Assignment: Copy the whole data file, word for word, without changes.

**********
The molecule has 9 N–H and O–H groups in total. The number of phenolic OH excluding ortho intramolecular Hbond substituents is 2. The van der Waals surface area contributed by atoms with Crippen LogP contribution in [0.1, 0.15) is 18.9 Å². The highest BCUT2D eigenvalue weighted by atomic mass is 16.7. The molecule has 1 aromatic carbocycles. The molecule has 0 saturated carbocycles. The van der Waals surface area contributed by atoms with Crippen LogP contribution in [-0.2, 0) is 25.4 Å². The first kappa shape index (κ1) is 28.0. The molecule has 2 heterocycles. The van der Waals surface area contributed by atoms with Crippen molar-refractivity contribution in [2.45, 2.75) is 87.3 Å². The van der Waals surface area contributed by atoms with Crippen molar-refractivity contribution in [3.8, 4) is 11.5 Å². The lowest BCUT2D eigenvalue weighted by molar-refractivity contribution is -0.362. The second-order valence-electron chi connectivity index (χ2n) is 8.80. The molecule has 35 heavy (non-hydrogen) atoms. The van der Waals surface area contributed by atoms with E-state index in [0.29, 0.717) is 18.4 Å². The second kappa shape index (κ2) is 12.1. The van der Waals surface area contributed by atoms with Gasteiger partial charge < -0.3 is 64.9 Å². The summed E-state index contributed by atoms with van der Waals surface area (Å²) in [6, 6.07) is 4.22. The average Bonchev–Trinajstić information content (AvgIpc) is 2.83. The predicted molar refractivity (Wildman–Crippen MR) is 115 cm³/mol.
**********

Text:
The molecule has 9 N–H and O–H groups in total. The number of phenolic OH excluding ortho intramolecular Hbond substituents is 2. The van der Waals surface area contributed by atoms with Crippen LogP contribution in [0.1, 0.15) is 18.9 Å². The highest BCUT2D eigenvalue weighted by atomic mass is 16.7. The molecule has 1 aromatic carbocycles. The molecule has 0 saturated carbocycles. The van der Waals surface area contributed by atoms with Crippen LogP contribution in [-0.2, 0) is 25.4 Å². The first kappa shape index (κ1) is 28.0. The molecule has 2 heterocycles. The van der Waals surface area contributed by atoms with Crippen molar-refractivity contribution in [2.45, 2.75) is 87.3 Å². The van der Waals surface area contributed by atoms with Crippen molar-refractivity contribution in [3.8, 4) is 11.5 Å². The lowest BCUT2D eigenvalue weighted by molar-refractivity contribution is -0.362. The second-order valence-electron chi connectivity index (χ2n) is 8.80. The molecule has 35 heavy (non-hydrogen) atoms. The van der Waals surface area contributed by atoms with E-state index in [0.29, 0.717) is 18.4 Å². The second kappa shape index (κ2) is 12.1. The van der Waals surface area contributed by atoms with Gasteiger partial charge < -0.3 is 64.9 Å². The summed E-state index contributed by atoms with van der Waals surface area (Å²) in [6, 6.07) is 4.22. The average Bonchev–Trinajstić information content (AvgIpc) is 2.83. The predicted molar refractivity (Wildman–Crippen MR) is 115 cm³/mol.